Tuesday, 12 January 2016: 2:15 PM
Room 346/347 ( New Orleans Ernest N. Morial Convention Center)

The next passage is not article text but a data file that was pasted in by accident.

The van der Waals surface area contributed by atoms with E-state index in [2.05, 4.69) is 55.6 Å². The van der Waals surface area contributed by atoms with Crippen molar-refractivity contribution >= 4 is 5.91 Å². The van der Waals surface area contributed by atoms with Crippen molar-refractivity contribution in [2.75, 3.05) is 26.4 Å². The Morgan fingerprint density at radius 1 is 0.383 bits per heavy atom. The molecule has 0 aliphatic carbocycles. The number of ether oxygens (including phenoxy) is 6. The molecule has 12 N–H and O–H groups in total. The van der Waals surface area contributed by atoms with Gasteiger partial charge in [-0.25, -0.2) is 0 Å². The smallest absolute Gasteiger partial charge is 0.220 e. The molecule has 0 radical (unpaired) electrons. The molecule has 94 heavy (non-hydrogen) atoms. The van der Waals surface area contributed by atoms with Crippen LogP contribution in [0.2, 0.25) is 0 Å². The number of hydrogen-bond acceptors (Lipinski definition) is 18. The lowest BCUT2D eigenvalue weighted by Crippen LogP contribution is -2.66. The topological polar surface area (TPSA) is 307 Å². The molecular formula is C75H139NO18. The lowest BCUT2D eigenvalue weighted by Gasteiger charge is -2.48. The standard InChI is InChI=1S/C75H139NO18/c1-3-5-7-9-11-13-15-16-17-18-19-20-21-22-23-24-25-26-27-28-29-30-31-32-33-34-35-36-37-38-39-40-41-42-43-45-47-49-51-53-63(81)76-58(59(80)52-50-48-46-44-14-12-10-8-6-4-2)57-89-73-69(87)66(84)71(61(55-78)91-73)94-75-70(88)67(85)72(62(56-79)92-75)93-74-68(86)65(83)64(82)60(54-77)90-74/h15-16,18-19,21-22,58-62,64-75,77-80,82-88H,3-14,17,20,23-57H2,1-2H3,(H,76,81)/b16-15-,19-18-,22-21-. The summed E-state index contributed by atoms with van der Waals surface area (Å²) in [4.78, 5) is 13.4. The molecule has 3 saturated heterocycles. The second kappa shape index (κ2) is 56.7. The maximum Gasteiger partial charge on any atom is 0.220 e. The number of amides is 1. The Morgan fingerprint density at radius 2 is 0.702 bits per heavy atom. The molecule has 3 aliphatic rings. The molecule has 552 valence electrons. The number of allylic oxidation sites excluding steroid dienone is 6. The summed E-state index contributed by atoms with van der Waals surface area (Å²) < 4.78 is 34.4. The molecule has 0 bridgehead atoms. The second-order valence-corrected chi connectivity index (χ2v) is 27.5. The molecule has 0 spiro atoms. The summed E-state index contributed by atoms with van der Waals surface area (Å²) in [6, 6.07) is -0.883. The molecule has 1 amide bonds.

Power forecasting is vital for the scheduling and safe, stable operation of the electric power grid. Given the penetration of renewable generators, utilities are relying on power forecasting technologies to understand potential instabilities in the grid due to intermittency. Given the latter concern in Vermont, this paper details a short-term wind power forecasting solution that provides accurate forecasting results on prediction horizons up to 48 hours ahead by exploiting statistical modeling approaches based on the IBM SPSS modeler. The work leverages the IBM Hybrid Data-assimilation based Renewable Energy Forecasting (HyREF) technologies to support predictions for each turbine. To enable these forecasts, a database of historical data has been developed for training purposes from multiple sources such as power generation, SCADA, weather sensors on a meteorological tower and a weather model. The data are updated twice daily support operational forecasting. The weather model data are generated by IBM Deep Thunder, a state-of-the-art high spatial- and temporal-resolution forecasting system, and this model is customized to meet the needs of Vermont specific weather-sensitive business decisions. It is based, in part, on the ARW core of the Weather Research and Forecasting (WRF) model, nested to 1-km horizontal resolution with high vertical resolution in the lower boundary layer for regional coverage. To develop probabilistic wind power forecasts, statistical modeling methods such as CHAID tree, Artificial Neural Network, and Classification and Regression tree are combined by the SPSS modeler. Results of this capability deployed for a wind farm in Vermont will be presented and analyzed.
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